What Boards Need to Know About Employees Returning to Work

When the COVID-19 pandemic first broke out in March 2020, millions of workers were forced to relocate their workplaces to their bedrooms, living rooms and kitchens. Fifteen months later, as mask mandates and other restrictions loosen amidst the vaccination of adult Americans, companies are faced with the task of transitioning their workers back to the physical workplace. As they do so, their boards of directors should keep the impact of the COVID-19 pandemic and the social unrest it wrought, at the forefront of the conversation.

PricewaterhouseCoopers says that the health and safety of the workforce should be management’s top priority. To achieve this end, cleaning crews should be hired for strict and frequent sanitization. This may also mean implementing hybrid models of three days a week in the office and two from home, or distancing cubicles and offsetting schedules. Not only will these measures decrease exposure risks for the employee, but they will mitigate potential liability risks for the employer.

To maximize the value addition of returning to the physical workplace, boards must deliberate on which employees are demonstrably underproductive outside of the physical workplace in order to prioritize them for return. It will be one of the “hard questions” that all good board directors are used to asking: do our employees really need to return to the workplace? While executives may be making haste to return to pre-COVID normalcy in the hopes of achieving pre-COVID balance sheets, boards should not write off the productivity of remote work. Instead, Deloitte advises that boards take the time to fully consider all opportunities for business and workforce strategies.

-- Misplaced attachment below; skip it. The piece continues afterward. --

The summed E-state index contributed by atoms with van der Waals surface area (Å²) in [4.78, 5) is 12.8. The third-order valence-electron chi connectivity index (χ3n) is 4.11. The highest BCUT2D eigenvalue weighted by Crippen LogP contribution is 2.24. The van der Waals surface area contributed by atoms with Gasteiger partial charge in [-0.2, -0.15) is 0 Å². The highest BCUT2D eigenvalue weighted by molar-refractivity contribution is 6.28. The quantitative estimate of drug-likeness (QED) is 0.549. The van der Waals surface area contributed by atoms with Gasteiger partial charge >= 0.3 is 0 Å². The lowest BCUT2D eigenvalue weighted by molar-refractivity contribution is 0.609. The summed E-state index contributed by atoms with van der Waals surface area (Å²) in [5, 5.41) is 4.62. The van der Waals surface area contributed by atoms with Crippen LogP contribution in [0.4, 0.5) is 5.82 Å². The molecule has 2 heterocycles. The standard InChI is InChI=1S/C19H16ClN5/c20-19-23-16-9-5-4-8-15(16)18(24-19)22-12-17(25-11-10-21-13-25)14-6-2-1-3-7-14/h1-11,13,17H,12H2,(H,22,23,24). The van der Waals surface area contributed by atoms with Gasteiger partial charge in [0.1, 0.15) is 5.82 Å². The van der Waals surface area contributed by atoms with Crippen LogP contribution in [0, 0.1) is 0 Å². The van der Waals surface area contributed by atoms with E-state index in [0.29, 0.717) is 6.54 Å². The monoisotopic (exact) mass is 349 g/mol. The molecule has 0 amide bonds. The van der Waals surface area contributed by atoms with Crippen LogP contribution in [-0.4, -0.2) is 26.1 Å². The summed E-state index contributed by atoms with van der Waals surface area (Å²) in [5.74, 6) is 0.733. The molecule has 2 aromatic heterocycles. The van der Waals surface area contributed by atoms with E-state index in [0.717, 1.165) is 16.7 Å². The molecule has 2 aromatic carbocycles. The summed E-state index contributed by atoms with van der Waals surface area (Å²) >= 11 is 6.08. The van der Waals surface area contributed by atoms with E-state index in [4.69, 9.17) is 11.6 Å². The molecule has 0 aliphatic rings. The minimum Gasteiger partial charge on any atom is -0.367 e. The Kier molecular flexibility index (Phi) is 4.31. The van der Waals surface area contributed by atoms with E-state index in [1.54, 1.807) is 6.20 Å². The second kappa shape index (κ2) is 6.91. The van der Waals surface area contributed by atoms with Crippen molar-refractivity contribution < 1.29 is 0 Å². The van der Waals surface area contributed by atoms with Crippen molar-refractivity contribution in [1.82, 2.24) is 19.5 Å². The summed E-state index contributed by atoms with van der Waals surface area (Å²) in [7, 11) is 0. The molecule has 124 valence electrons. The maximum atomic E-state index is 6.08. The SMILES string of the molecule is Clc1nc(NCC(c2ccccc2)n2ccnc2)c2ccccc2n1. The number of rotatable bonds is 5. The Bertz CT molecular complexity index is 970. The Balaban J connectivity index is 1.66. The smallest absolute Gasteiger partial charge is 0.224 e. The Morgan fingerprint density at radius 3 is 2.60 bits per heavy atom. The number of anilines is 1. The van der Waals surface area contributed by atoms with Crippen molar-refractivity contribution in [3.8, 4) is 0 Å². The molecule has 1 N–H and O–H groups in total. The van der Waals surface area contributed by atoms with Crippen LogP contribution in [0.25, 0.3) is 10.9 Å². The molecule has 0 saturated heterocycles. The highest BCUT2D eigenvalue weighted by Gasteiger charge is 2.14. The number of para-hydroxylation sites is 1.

Given the vast array of considerations to take, companies should take careful note of board composition, and form multi-disciplinary teams that do not lack external advisors in the public health area. It would also be prudent for boards to stay on top of global, federal, state and local guidelines, especially publications from the U.S. Centers for Disease Control and Prevention and the Occupational Safety and Health Administration. Boards should also schedule hearings with professionals in the legal, human resources, information technology, operations and health and safety areas, as well as representatives from employee constituent groups.

Many employees will have difficulties reacclimating to onsite work and addressing these problems will smooth the process. While being understanding to each employee’s situation, Ernst and Young suggests putting into place a flexible reward framework that incentivizes return. Another way to make return more attractive to employees is to work on building a strong work culture. Shearman & Sterling proposes a phased approach to employee returns, in which employees who want to work in the office could volunteer themselves.

Finally, boards of directors should remember that current conditions are still unstable. While the majority of adult Americans have been fully vaccinated against COVID-19, a resurgence is not impossible. As such, every board director should work to maintain flexibility in return-to-work plans as employees make their way back.

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